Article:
So overjoyed by the news of his estranged daughter’s return that Lord William Bloodworth failed to ask the reason for Helen’s sudden change of heart. It had been almost a year since that fateful evening, after which he had not gotten a single word from his beloved daughter. Only recently had he received a telegraph saying that she had returned to London and wanted to stay for a while, perhaps a few months. William was more than pleased to receive her; this was, after all, the house where she had grown up. After his death, which he suspected would come in a few years’ time, perhaps even less, this manor would lawfully belong to her, together with his lands and title.
And so overjoyed by her presence that William could not bring himself to question the father of the child in her womb, soon to be brought to this world. Whosever it was, he reminded himself again and again in the silence of the evenings, watching Helen reading a book or dozing on the rocking chair by the fireplace, it was his daughter’s flesh and blood and thus, his own flesh and blood. He would give it the world once it was born, as he had given its mother. Helen would forgive him eventually, speak to him, and they would be a happy family, the three of them, once again.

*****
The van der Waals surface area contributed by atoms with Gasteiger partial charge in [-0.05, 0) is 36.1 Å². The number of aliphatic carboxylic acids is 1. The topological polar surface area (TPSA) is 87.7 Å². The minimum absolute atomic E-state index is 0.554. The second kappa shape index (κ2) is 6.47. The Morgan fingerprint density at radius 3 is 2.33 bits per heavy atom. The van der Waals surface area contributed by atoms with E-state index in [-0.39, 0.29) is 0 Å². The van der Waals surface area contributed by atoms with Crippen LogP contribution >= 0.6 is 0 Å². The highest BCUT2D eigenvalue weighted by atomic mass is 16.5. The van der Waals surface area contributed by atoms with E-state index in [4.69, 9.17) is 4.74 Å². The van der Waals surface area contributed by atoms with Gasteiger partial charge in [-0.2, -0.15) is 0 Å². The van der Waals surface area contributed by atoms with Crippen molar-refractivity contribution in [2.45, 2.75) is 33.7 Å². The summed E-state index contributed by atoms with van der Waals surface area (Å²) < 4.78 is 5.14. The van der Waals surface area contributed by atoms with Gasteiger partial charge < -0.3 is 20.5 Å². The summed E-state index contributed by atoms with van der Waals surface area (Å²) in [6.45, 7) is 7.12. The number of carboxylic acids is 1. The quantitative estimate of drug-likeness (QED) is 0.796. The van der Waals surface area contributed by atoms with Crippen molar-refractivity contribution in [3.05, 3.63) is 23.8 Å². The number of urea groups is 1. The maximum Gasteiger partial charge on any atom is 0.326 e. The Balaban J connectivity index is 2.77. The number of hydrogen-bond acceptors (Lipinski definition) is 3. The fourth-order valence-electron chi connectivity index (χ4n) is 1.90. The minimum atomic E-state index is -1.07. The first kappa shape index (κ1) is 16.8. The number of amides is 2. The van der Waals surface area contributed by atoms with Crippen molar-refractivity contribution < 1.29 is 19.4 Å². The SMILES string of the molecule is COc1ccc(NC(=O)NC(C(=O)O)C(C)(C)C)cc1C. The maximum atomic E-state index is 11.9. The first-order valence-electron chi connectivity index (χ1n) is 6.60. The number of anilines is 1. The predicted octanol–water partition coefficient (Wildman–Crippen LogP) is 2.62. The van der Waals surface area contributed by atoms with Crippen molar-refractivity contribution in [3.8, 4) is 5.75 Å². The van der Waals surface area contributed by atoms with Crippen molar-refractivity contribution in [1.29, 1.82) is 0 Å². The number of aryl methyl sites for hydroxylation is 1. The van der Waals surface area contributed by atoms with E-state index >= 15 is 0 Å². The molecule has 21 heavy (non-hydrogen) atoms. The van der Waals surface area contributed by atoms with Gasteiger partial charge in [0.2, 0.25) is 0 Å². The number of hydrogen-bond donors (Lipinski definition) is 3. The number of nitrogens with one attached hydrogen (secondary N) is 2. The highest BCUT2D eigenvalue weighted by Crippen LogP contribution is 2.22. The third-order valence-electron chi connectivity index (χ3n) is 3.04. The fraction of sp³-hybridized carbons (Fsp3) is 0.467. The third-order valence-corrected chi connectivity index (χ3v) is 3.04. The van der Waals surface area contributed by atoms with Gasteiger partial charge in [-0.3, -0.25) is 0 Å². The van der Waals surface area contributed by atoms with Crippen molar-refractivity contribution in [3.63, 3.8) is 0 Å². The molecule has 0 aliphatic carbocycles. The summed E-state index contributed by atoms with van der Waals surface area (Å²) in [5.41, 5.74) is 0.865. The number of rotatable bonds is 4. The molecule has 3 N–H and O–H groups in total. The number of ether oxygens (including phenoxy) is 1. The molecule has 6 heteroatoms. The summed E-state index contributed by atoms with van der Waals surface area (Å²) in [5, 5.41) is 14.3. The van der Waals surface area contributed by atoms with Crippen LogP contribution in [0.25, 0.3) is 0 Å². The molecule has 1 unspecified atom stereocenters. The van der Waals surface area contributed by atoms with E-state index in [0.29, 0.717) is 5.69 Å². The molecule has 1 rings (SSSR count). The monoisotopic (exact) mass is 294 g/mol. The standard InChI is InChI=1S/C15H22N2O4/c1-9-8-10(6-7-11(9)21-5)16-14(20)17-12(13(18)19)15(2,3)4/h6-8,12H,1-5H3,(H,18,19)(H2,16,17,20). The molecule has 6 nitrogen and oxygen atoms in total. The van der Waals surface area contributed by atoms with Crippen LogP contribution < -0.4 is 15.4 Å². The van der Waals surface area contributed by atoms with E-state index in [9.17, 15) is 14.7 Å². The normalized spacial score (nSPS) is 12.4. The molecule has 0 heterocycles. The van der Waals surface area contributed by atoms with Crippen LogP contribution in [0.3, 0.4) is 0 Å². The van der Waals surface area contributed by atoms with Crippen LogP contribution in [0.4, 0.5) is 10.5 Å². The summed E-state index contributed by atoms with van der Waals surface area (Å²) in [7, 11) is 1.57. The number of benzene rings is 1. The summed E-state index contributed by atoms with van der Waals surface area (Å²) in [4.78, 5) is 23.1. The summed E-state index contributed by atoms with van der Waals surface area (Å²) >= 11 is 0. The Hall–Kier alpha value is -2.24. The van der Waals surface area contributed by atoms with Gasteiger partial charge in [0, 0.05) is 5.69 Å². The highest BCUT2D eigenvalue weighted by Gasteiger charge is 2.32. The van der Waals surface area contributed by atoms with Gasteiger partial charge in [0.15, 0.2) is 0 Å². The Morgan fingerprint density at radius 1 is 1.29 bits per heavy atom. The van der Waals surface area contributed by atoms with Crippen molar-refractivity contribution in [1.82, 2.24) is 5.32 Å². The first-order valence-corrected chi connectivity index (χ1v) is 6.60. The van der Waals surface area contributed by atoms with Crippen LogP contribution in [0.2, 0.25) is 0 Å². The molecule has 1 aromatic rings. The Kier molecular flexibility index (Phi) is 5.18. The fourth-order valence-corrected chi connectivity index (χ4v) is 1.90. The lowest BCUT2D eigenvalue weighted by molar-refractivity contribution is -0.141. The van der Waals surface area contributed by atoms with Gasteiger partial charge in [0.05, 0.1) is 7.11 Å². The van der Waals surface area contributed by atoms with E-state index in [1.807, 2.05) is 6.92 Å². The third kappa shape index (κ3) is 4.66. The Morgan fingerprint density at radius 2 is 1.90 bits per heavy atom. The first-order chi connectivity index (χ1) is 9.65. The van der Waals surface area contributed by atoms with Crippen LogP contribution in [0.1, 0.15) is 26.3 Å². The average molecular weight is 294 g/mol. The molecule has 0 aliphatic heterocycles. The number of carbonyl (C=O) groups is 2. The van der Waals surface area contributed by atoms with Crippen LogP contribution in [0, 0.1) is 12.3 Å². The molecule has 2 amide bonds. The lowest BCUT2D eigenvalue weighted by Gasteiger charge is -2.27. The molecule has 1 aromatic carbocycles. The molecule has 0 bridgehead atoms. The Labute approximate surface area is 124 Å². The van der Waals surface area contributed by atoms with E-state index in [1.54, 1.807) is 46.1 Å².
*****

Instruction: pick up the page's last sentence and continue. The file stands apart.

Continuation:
Her child’s birth was due a week after her return, on a stormy night. Lord William Bloodworth paced anxiously outside the room, lighting cigarette after cigarette as he listened to Helen’s heart-wrenching cries on the other side of the wall. Time seemed to turn back to the night Helen had arrived to this world, also a stormy and thunderous like this night. For the second time in his long life the relatively atheistic nobleman sent a prayer to God.
The wails of the baby were heavenly music in William’s ears. Outside the room, the old man burst into tears.
It was a boy, a beautiful boy with large, black eyes like polished obsidian. William felt love for this little angel the moment he saw his image reflected in those mirror-like eyes.
He had come up with a thousand names for his lovely grandson; however, the one that Helen chose was never on that list. He had thought he would never hear that name again in the rest of his life. How devastatingly wrong he was.
“Adrian Augustine,” Helen nonchalantly uttered the name as she hugged her wailing son to her bosoms, “his name is Adrian Augustine Bloodworth.”